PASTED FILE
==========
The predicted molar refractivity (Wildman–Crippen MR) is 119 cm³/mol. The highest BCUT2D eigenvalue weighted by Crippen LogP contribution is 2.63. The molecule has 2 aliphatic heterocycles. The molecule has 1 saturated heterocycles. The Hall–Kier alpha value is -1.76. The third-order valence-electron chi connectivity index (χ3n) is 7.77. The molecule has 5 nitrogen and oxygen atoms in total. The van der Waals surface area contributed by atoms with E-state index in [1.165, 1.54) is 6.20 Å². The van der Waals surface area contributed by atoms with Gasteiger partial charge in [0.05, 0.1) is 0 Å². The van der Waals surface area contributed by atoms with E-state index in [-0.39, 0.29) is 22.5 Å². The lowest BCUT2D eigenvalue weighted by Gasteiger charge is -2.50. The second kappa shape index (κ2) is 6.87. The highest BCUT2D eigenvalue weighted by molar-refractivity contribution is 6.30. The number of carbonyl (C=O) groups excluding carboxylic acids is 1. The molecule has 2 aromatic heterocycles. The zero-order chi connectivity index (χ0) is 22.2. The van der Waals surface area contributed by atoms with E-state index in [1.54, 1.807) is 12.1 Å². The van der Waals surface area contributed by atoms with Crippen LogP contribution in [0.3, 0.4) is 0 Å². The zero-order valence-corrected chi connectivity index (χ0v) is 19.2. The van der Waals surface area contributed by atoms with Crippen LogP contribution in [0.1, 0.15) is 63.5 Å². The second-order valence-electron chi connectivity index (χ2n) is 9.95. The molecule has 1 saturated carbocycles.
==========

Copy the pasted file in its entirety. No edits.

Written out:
The predicted molar refractivity (Wildman–Crippen MR) is 119 cm³/mol. The highest BCUT2D eigenvalue weighted by Crippen LogP contribution is 2.63. The molecule has 2 aliphatic heterocycles. The molecule has 1 saturated heterocycles. The Hall–Kier alpha value is -1.76. The third-order valence-electron chi connectivity index (χ3n) is 7.77. The molecule has 5 nitrogen and oxygen atoms in total. The van der Waals surface area contributed by atoms with E-state index in [1.165, 1.54) is 6.20 Å². The van der Waals surface area contributed by atoms with Gasteiger partial charge in [0.05, 0.1) is 0 Å². The van der Waals surface area contributed by atoms with E-state index in [-0.39, 0.29) is 22.5 Å². The lowest BCUT2D eigenvalue weighted by Gasteiger charge is -2.50. The second kappa shape index (κ2) is 6.87. The highest BCUT2D eigenvalue weighted by molar-refractivity contribution is 6.30. The number of carbonyl (C=O) groups excluding carboxylic acids is 1. The molecule has 2 aromatic heterocycles. The zero-order chi connectivity index (χ0) is 22.2. The van der Waals surface area contributed by atoms with E-state index in [1.54, 1.807) is 12.1 Å². The van der Waals surface area contributed by atoms with Crippen LogP contribution in [0.3, 0.4) is 0 Å². The zero-order valence-corrected chi connectivity index (χ0v) is 19.2. The van der Waals surface area contributed by atoms with Crippen LogP contribution in [0.1, 0.15) is 63.5 Å². The second-order valence-electron chi connectivity index (χ2n) is 9.95. The molecule has 1 saturated carbocycles.